Last edited by a moderator: Jun 26, 2008
  4. horsejody

    horsejody Squeaky Wheel

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    If the neighbor can't afford a better fence, then he can't afford the dog. I had a rescued great dane when I was a kid. It hated everything except me and my Dad's daschund. Dad had to fence part of the yard with 8 foot high fence and bury some too. If the neighbor won't fix the problem, SSS.
     
  5. horsejody

    horsejody Squeaky Wheel

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    Waterloo, Nebraska
    Did the guy rescue it through the humane society or was it through another rescue group? Many groups have policies that they have the right to take the dog back if it is not properly cared for or it is in jeopardy. If he did get the dog from one of those groups, call them and tell them he is not properly confining the dog, and it will be shot next time. They may reclaim the dog and rehome it with somebody more concerned for its welfare. However, if it came from the humane society, they won't do anything.
     
  6. gumpsgirl

    gumpsgirl Overrun With Chickens Premium Member

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    Nope! Once they get a taste for it, there's no stopping them. Sorry.
     
  7. LuannKeller

    LuannKeller Chillin' With My Peeps

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    Apr 17, 2008
    Greer, SC USA
    I won't let him pay for the chickens - they were my pets, not for sale at any price. I would not want him to feel that I have been compensated - he can't pay enough to erase the sadness of the losses. But I will let him earmark those funds for his shock collar, electric fence...any device that will keep his dog from making a repeat of this attack.

    My poor leghorn hens were just 8 survivors I managed to get out of their burning coop when my barn burned down in January, and he killed them with such glee. I think I must call myself a former dog lover.

    But I still want to be a good neighbor. The fellow is out of town often and his less than dutiful son is not vigilant with the dog care anyway. I think I need to insist that the killer is sent away.
     
  8. augiedranch

    augiedranch Chillin' With My Peeps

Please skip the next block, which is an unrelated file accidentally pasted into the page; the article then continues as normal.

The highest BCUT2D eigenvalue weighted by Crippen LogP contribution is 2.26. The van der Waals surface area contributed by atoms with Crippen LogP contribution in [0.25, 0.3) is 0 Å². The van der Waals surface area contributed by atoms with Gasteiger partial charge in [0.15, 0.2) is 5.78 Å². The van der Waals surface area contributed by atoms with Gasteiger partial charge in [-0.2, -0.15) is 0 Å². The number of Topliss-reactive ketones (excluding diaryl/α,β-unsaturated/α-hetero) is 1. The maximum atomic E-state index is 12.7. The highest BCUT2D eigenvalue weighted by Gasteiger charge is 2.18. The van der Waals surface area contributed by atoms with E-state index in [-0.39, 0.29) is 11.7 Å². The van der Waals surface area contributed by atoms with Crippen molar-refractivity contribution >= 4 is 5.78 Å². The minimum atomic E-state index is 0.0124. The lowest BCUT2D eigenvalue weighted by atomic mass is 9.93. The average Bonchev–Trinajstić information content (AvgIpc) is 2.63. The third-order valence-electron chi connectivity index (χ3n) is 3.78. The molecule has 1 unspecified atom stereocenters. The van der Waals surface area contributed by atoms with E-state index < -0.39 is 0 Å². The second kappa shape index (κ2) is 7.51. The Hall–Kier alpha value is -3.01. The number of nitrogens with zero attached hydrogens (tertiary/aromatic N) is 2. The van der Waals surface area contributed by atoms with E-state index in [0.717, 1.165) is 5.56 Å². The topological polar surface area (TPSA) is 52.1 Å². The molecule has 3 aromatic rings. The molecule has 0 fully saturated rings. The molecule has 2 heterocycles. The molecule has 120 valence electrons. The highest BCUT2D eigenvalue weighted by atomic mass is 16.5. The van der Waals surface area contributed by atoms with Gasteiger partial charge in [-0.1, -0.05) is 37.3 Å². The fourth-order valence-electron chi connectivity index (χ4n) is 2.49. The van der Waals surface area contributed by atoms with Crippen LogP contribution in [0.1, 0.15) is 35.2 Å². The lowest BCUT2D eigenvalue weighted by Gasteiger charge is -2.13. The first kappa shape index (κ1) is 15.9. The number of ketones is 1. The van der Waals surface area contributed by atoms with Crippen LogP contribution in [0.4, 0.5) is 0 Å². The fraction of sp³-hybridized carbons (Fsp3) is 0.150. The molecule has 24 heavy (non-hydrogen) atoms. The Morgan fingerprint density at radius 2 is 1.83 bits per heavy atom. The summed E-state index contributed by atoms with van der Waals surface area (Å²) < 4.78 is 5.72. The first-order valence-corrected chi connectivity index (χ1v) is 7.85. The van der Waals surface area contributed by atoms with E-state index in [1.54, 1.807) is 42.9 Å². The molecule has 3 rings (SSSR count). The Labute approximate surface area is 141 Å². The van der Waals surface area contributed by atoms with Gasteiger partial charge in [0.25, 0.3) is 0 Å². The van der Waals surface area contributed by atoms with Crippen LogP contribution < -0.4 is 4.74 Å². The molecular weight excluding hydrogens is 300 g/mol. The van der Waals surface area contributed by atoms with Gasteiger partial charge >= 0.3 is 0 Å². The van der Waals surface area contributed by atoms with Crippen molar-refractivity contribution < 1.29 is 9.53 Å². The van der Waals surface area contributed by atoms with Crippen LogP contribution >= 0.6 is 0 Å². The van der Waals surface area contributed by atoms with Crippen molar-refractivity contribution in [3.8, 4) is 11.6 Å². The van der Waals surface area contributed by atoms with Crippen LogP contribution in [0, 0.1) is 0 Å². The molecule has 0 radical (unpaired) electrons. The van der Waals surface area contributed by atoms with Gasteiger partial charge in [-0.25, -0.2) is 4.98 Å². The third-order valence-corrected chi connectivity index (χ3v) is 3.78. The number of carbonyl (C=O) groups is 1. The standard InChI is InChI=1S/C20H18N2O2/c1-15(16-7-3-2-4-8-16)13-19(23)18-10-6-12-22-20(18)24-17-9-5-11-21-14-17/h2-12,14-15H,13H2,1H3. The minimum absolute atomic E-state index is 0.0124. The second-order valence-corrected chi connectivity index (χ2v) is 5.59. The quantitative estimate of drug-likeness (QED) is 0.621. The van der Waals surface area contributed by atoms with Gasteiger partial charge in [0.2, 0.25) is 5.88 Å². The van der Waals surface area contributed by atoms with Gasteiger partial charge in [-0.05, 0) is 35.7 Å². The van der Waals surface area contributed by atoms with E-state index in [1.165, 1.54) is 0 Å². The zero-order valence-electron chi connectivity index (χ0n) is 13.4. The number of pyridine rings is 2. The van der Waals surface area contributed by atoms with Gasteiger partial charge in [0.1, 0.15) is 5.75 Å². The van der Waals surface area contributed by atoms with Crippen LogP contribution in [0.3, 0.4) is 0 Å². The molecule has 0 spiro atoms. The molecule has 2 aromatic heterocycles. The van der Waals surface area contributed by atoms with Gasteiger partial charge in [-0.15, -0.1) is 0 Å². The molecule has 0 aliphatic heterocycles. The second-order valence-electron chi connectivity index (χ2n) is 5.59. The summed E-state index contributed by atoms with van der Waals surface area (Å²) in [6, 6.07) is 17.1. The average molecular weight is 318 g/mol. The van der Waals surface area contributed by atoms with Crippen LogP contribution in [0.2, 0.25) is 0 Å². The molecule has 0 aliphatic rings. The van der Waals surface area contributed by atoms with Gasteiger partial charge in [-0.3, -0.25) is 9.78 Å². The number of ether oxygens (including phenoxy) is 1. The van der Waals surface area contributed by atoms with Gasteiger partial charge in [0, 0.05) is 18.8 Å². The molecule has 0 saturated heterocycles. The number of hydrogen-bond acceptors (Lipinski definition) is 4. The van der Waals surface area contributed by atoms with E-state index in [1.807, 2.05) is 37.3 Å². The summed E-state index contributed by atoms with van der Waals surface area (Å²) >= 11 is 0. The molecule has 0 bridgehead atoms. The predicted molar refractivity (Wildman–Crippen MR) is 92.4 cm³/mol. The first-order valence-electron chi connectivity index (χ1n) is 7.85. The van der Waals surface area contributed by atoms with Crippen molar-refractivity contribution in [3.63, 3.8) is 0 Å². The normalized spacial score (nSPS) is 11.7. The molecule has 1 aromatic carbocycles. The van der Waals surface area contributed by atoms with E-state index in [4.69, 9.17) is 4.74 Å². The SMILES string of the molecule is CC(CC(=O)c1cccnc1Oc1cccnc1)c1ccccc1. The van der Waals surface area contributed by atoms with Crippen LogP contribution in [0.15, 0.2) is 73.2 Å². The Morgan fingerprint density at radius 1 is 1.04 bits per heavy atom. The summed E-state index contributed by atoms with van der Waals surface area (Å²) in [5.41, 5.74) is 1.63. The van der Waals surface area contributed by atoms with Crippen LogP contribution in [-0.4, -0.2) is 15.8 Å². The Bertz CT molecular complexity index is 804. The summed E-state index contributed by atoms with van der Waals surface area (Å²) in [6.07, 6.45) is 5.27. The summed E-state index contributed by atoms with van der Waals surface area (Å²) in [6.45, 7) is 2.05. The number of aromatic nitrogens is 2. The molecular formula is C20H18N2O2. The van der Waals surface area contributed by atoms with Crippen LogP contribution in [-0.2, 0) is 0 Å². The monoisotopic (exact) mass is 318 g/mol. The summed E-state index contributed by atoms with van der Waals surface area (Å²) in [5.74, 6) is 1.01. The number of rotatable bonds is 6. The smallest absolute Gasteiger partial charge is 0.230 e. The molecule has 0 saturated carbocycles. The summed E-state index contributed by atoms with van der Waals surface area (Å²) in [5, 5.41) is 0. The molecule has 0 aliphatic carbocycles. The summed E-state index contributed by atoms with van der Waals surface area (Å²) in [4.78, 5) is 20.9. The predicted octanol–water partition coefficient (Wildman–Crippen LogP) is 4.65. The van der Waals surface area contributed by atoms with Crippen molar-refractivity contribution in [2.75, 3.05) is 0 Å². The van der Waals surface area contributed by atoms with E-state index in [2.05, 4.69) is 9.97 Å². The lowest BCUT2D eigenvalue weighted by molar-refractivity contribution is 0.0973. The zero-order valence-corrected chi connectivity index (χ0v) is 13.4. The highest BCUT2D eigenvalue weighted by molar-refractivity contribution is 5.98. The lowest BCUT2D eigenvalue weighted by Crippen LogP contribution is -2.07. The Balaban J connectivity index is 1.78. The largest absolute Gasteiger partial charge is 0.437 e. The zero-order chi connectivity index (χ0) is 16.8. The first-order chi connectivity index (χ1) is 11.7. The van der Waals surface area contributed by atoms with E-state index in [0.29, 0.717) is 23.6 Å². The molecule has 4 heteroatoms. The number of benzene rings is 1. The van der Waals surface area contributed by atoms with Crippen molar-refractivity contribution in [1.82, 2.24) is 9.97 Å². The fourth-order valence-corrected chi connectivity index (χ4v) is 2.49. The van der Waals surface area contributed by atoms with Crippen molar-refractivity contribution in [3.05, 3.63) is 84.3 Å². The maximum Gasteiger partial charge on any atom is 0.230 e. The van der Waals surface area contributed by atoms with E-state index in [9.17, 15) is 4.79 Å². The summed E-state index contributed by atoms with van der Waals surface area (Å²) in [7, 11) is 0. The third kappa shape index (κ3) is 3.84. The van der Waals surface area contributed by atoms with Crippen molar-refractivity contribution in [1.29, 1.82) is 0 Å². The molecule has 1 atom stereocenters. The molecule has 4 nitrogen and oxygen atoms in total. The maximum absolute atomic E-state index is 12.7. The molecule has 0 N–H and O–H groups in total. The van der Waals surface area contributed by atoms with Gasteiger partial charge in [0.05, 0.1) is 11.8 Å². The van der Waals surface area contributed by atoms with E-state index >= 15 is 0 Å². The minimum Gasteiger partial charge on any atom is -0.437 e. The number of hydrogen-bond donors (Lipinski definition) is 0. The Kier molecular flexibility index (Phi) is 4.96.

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    Mar 14, 2008
    Texas
    no no no. he will not stop. and EVERY pound adopts dogs out that are "lab crosses". i volunteer at a humane shelter and i work at a vet clinic.

    why do u think the dog was in the pound in the first place? poss cuz he killed another animal..

    put it down. or give it away to someone eles who doesnt have any animals and a fence it cannot get out of.

    i personally DO NOT like labs.


    at the humane shelter, we cannot adopt out pits, so we call them lab mixes, when they are pit mixes.. he might have pit bull in him.


    i love animals, hence going through vet school and working at a vet clinic, but i also know that this behavior will not stop
     
  9. jacyjones

    jacyjones Chillin' With My Peeps

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    Jun 9, 2008
    Aberystwyth, Wales
    I am so sorry to hear about this dog! I agree - it sounds like it needs proper training and its energies channelled in the right way. We had a Springer that killed chickens before we had our own and we were very worried she would kill again. we used a shock collar on her and it only took a couple of shocks - after that she would go no where near the birds and if 1 walked up to her she would run the other way. She is now an old lady of 12 and still is no trouble with the poultry. Of course it is different when the dog belongs to some one else and this guy needs to take responsibility for his dog. Good luck.[​IMG]
     
  10. augiedranch

    augiedranch Chillin' With My Peeps

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    also, i wouldnt spend money dog proofing your place. its not your responsibility. your fence works fine for you. its his problem, and he should be the one to fix the problem. and spend his money fixing it, not yours. also, if it gets out again,and comes to your property legally u can take it to the pound or eleswhere.

    just get rid of it, u said the guy was out of town alot,, take care of the dog then,, u know what i mean.